This—the family vacation week—was the first week of March and I was beginning to get pretty paranoid about COVID-19. But I’d been paranoid and tired and really just exhausted for four years straight by now.

I took a break from Mervyn Peake’s Gormenghast trilogy to read Charles Wright’s novel The Wig that weekend. I read it on a houseboat with a corny name on Jekyll Island. We road bikes around the island and ate sea food, fried food. It was beautiful.

I came back to work, worried but happy to get the Pynchon bibliography, even if it only went to ’89, thus leaving out, like, the last three decades. That must have been, like I said, Tuesday, March 10th.

On Wednesday, March 11th, the NBA canceled their season and I knew what was up.

My department chair decorated our office suite with glittery shamrocks for the upcoming St. Patrick’s Day.

I filled a box with the books and binders and gear I figured I needed to teach from home after Spring Break. A colleague made a joke, something like a, Hey did you get fired with that box in your hands? joke.

(Maybe I’ll see him this fall?)

(Those St. Patrick’s Day decorations are still up, by the way, and, once again, out of season. Although I think they fit the mode of the day, the zeitgeist, the long tacky sparkling sad celebratory day.)

And you more or less know the rest, having lived it in your own first-person perspective.

For most of the year that passed I kept Thomas Pynchon: A Bilbiography with my textbooks. I reached out to my librarian around the time it was due, 10 May 2020 (my wife and I were supposed to be in Chicago then; we weren’t). My librarian said to keep the book in good condition.

In the meantime, I picked up some of the books that Thomas Pynchon had blurbed, often preferring his blurbs to the novels he blurbed.

I read some of his juvenalia again, like “Ye Legend of Sir Stupid and the Purple Knight”:

In May I  finally read Pynchon’s latest (last?!) novel Bleeding Edge.

I looked online for bootleg editions of the material that showed up in Slow Learner. I read more of Slow Learner, leaving two tales…just to leave them, just to not have exhausted a…final supply?

In the absence of March Madness college basketball, I ran a silly bracket of dystopian/sci fi writers — “zeitgeisty” writers” — and Pynchon won, beating out J.G. Ballard, who I still think should have won.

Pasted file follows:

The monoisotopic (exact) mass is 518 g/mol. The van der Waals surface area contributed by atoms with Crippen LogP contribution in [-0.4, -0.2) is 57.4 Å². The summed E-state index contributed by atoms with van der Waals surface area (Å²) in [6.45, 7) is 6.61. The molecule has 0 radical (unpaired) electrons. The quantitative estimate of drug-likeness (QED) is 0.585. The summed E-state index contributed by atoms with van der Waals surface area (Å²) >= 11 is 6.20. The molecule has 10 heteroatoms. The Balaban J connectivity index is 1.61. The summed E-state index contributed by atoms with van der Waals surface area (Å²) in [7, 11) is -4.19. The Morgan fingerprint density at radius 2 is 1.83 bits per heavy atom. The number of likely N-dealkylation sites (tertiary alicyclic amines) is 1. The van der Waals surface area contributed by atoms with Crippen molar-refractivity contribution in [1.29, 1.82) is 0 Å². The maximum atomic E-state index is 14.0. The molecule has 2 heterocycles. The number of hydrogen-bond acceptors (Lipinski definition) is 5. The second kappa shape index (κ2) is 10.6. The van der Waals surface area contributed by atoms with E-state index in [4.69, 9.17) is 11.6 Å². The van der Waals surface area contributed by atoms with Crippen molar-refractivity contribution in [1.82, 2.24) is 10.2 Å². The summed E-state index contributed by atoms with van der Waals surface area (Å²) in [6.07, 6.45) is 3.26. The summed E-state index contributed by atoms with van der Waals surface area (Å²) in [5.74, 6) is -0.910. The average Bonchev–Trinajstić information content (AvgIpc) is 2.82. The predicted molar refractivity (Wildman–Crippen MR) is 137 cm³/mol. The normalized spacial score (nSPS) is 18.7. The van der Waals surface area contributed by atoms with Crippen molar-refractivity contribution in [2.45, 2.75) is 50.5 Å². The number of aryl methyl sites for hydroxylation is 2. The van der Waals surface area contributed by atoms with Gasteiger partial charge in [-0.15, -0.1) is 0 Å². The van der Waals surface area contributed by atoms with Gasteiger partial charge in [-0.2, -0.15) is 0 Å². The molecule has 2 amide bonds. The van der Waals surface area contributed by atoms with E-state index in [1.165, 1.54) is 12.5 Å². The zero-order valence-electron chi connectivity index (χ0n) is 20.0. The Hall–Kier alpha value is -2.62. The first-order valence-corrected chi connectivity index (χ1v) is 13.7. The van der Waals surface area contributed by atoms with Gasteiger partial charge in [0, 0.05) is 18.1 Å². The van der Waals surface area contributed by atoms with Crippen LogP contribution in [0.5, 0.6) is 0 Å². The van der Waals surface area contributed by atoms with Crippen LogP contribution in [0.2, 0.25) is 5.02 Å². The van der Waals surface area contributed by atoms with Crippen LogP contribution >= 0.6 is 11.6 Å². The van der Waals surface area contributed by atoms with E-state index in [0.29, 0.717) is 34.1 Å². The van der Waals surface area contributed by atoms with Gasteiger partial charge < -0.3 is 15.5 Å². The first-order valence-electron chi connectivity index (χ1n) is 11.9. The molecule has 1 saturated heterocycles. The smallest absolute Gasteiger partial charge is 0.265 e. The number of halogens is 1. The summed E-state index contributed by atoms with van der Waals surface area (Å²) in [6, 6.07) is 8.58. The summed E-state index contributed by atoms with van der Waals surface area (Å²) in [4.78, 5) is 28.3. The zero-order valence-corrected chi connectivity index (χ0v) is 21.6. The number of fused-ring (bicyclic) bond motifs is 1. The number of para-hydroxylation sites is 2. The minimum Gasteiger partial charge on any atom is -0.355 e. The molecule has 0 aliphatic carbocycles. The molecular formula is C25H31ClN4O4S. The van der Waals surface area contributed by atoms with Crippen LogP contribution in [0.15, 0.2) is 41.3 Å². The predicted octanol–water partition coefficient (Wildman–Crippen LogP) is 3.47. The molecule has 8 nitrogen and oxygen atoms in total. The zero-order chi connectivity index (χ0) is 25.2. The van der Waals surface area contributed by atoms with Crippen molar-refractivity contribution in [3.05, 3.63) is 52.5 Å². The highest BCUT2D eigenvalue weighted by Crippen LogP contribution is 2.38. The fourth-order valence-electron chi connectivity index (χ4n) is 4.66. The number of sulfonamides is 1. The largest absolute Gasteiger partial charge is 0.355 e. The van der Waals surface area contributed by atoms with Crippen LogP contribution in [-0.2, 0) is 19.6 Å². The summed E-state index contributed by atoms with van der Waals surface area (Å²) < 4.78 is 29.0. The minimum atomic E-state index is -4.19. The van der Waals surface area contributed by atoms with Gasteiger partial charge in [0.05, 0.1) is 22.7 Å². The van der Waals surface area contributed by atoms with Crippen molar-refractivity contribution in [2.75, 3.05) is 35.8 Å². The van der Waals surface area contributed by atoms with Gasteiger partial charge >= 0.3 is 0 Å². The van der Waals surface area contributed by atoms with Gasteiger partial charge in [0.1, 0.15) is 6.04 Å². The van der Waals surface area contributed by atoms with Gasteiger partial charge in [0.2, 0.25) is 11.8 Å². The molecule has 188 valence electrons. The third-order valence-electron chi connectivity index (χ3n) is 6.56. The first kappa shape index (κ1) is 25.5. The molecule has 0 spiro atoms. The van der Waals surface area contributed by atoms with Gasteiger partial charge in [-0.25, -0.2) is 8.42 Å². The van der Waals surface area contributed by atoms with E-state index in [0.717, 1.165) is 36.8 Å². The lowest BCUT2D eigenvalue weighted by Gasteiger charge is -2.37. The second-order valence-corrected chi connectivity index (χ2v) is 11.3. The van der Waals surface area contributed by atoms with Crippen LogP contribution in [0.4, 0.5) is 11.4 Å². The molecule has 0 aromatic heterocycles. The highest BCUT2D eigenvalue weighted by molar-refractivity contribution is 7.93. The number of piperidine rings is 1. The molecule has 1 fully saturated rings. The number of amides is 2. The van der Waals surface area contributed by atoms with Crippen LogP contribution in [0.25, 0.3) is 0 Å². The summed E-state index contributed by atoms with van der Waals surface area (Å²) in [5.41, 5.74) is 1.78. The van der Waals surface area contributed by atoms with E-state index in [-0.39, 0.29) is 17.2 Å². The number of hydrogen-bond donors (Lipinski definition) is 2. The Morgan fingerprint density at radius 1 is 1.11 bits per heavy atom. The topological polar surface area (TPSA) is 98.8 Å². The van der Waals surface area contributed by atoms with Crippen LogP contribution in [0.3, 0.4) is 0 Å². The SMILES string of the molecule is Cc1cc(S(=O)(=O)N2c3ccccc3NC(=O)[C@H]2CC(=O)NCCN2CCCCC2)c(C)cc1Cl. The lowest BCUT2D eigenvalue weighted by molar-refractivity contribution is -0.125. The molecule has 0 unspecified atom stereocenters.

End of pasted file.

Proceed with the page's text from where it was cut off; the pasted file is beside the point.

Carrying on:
(Someone wrote in to tell me that it was the “most shite” thing that I’ve ever done on the blog and to never do it again. Thanks guy! That felt good.)

And also,

I worried, fretted, washed, ranted, cried even at times, but

I never missed a meal and my family had a regular four square game going and Florida actually gave us real Spring weather, crisp and cool and sunny, and the trees bloomed and budded, and I figure in some ways I was as happy as I’ve ever been.

And the year passed, with its plague, its violent racism, its protests, all swelling into its ugly electioneering.

And then this Spring 2021 semester I went back in, setting my feet on campus for Tues and Thurs classes and the world seemed a bit more normal. We got a normal, boring president; a lot of us started to get the vaccine. Things felt…better? Like other folks, I looked forward to hanging out with all the folks I’d seen so little of in the last year.

I got my first vax jab a few weeks ago; I get my second this Friday. I look forward to hanging with “The Boys” (and “the girls,” and etc.)

 

At some point in the last year I shelved Thomas Pynchon: A Bibliography with the rest of the Pynchon books in the house. I just assumed that it was mine, that it was an artifact of the plague year. My covid acquired.

But last week my librarian let me know, Hey, USF wants that Pynchon book back. I held on to it a second week, revisiting it in parts, but mostly to write this here blog post, mostly to find another way to say, Hey, what a year, eh? I’ll drop it off with my librarian tomorrow, but I think it’ll make me feel a bit sad.

But also maybe relieved.

 

The boy born with a golden screw where his navel should have been | Thomas Pynchon


“He wants to help Angel kill the alligators,” Kook told her. Profane was asleep, lying diagonal on the seat.

In this dream, he was all alone, as usual. Walking on a street at night where there was nothing but his own field of vision alive. It had to be night on that street. The lights gleamed unflickering on hydrants; manhole covers which lay around in the street. There were neon signs scattered here and there, spelling out words he wouldn’t remember when he woke.

Somehow it was all tied up with a story he’d heard once, about a boy born with a golden screw where his navel should have been. For twenty years he consults doctors and specialists all over the world, trying to get rid of this screw, and having no success. Finally, in Haiti, he runs into a voodoo doctor who gives him a foul-smelling potion.

He drinks it, goes to sleep and has a dream. In this dream he finds himself on a street, lit by green lamps. Following the witch-man’s instructions, he takes two rights and a left from his point of origin, finds a tree growing by the seventh street light, hung all over with colored balloons. On the fourth limb from the top there is a red balloon; he breaks it and inside is a screwdriver with a yellow plastic handle. With the screwdriver he removes the screw from his stomach, and as soon as this happens he wakes from the dream. It is morning. He looks down toward his navel, the screw is gone. That twenty years’ curse is lifted at last. Delirious with joy, he leaps up out of bed, and his ass falls off.

From Thomas Pynchon’s 1963 novel V.

Rainbows in zoos (Calvin & Hobbes)

Perkus Tooth — Tom Sanford

Perkus Tooth, 2011 by by Tom Sanford (b. 1975)